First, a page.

Following up on Isabel’s blog post title, I thought I’d provide my own Marquez novel title, equally relevant to the unprecedented levels of seclusion and social isolation experienced by many during this corona crisis. ‘100 years’ is blatantly hyperbolic, but it does echo the uncertainty surrounding the end-date of this current state of affairs. When will things return to normal? – the thought on everyone’s minds. What people ought to be asking is the extent to which things will return to normal, as it seems unlikely that this event will fail to trigger some lasting shift in the status quo. Surely some positives can be drawn from this sudden slowing down of modern society’s frantic pace. Quarantine puts many aspects of life on pause, which is a shock but also an opportunity to breathe, take stock and recalibrate. Solitude can be difficult, a test of character, but it can also provide space in which to reflect, silence amidst the cacophony of everyday life in which, perhaps, some form of clarity can be attained.

Solitude is not necessarily the dominant force, however. It is counterbalanced by an equally important phenomenon during this pandemic: solidarity. I don’t wish to sound overly idealistic, but it is impressive the way people have rallied in the face of the corona threat. Even the economy, the driving force of our capitalist society built on the precept of competition, has been put to one side in a massive, near-unanimous effort to place human health as the number one priority. Simply by staying at home in self-isolation, people are protecting others who may be more at risk. Health-workers (including my aunt here in Geneva) are working day and night to provide support for patients who have contracted the virus, placing themselves at risk through their efforts to help. Musicians are providing free, live-streamed concerts from their living rooms to provide distraction for the quarantined millions. Solidarity is everywhere, linking people in spite of physical distance.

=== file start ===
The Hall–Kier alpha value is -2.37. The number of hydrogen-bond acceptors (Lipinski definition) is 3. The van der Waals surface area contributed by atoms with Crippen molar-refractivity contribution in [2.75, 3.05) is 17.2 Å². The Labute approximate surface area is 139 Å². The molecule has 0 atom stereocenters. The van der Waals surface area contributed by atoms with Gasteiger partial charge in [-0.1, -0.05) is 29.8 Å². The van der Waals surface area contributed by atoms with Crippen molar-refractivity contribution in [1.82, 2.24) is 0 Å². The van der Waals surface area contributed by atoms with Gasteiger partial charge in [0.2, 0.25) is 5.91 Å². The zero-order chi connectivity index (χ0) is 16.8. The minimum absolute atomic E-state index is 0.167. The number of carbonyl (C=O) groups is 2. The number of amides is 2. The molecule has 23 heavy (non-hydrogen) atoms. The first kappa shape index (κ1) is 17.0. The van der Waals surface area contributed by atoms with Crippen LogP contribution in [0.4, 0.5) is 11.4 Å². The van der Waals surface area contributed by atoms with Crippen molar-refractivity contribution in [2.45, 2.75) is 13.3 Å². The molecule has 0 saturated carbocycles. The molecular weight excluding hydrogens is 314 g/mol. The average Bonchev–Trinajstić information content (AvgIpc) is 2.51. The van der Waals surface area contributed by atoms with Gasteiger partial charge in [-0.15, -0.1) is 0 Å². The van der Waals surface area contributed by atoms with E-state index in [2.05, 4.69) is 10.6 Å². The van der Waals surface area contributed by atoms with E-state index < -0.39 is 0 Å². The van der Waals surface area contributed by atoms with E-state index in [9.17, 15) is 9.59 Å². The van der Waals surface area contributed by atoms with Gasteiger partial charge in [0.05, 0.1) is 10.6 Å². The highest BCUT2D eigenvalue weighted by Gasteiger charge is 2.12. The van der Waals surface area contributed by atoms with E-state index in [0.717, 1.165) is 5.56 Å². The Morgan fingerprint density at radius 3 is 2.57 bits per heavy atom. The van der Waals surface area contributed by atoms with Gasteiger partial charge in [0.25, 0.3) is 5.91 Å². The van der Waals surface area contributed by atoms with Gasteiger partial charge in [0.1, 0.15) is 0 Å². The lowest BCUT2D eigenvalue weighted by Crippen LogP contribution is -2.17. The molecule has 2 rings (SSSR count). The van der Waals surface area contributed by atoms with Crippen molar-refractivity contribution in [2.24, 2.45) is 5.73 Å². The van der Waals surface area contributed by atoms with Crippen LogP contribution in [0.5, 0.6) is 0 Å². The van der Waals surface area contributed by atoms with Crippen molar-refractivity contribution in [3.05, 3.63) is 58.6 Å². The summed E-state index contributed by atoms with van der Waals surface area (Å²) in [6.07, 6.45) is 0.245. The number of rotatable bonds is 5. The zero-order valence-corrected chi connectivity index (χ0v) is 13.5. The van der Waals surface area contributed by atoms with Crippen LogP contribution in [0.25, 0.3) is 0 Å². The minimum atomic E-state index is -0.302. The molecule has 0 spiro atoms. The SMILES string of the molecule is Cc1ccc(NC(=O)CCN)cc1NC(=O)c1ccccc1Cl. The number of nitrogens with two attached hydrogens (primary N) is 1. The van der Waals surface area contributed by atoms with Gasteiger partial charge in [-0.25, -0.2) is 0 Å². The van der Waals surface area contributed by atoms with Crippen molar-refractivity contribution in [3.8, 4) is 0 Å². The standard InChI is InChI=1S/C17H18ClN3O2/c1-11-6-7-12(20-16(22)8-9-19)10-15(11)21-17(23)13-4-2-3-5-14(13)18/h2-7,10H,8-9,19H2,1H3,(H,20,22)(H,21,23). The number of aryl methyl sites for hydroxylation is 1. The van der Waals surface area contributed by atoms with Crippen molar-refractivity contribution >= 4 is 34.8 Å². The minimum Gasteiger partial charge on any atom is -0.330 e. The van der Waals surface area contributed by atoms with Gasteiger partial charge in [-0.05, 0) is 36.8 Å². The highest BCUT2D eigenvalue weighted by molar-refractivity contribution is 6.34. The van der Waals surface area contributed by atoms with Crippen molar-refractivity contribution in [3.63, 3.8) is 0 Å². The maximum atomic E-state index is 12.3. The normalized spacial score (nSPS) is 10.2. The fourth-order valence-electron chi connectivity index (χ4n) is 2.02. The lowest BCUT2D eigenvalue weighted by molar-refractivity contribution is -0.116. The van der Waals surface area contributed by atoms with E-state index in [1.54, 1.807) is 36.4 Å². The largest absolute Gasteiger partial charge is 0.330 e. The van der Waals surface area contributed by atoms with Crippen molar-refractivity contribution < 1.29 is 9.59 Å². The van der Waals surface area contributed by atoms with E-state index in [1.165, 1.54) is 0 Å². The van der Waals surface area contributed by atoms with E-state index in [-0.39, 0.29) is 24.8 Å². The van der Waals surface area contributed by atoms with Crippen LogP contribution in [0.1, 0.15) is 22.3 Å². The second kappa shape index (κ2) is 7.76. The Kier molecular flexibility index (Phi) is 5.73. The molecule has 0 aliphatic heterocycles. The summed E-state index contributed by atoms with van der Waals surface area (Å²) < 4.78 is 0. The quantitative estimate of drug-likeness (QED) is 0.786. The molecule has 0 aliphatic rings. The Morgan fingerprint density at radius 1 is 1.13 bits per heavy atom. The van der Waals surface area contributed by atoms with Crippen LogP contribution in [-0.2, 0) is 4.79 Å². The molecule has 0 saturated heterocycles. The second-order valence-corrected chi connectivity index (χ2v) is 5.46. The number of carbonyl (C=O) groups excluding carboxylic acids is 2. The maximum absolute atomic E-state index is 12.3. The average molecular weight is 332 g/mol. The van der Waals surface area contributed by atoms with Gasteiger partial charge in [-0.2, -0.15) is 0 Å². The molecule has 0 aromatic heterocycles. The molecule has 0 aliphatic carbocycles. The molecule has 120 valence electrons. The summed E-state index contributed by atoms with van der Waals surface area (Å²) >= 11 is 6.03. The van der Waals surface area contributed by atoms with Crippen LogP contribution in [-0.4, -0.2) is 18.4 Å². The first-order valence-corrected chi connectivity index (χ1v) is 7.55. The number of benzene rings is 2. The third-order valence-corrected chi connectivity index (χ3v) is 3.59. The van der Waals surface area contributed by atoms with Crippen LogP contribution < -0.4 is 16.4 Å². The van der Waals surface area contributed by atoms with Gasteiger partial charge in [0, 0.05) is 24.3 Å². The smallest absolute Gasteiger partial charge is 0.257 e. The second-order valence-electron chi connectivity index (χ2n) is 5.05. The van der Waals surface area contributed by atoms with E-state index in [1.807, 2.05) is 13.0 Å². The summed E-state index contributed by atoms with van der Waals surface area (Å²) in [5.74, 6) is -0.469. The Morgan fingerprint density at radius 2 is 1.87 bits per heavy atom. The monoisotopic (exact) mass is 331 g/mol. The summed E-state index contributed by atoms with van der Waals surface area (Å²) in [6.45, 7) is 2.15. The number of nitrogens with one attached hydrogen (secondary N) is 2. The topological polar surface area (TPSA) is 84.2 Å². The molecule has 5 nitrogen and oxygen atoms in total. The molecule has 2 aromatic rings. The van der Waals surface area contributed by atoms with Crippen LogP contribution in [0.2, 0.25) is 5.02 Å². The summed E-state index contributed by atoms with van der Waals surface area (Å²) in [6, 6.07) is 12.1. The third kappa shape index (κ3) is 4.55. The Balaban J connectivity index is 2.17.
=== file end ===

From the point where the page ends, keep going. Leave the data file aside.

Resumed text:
At this time, relationships between family members become more important than ever, a test which many households are sadly struggling with, as shown by the spike in domestic violence in the UK. This adds a bit of nuance to my idealistic diatribe; some people can’t deal with constant proximity to others, tensions rise, and violence ensues. But I’d argue that such reactions weren’t created by the corona crisis, but were instead revealed by it. In solitude, everything comes to the fore: the positive, the negative, the need to help, the need for change.

100 Years of Solitude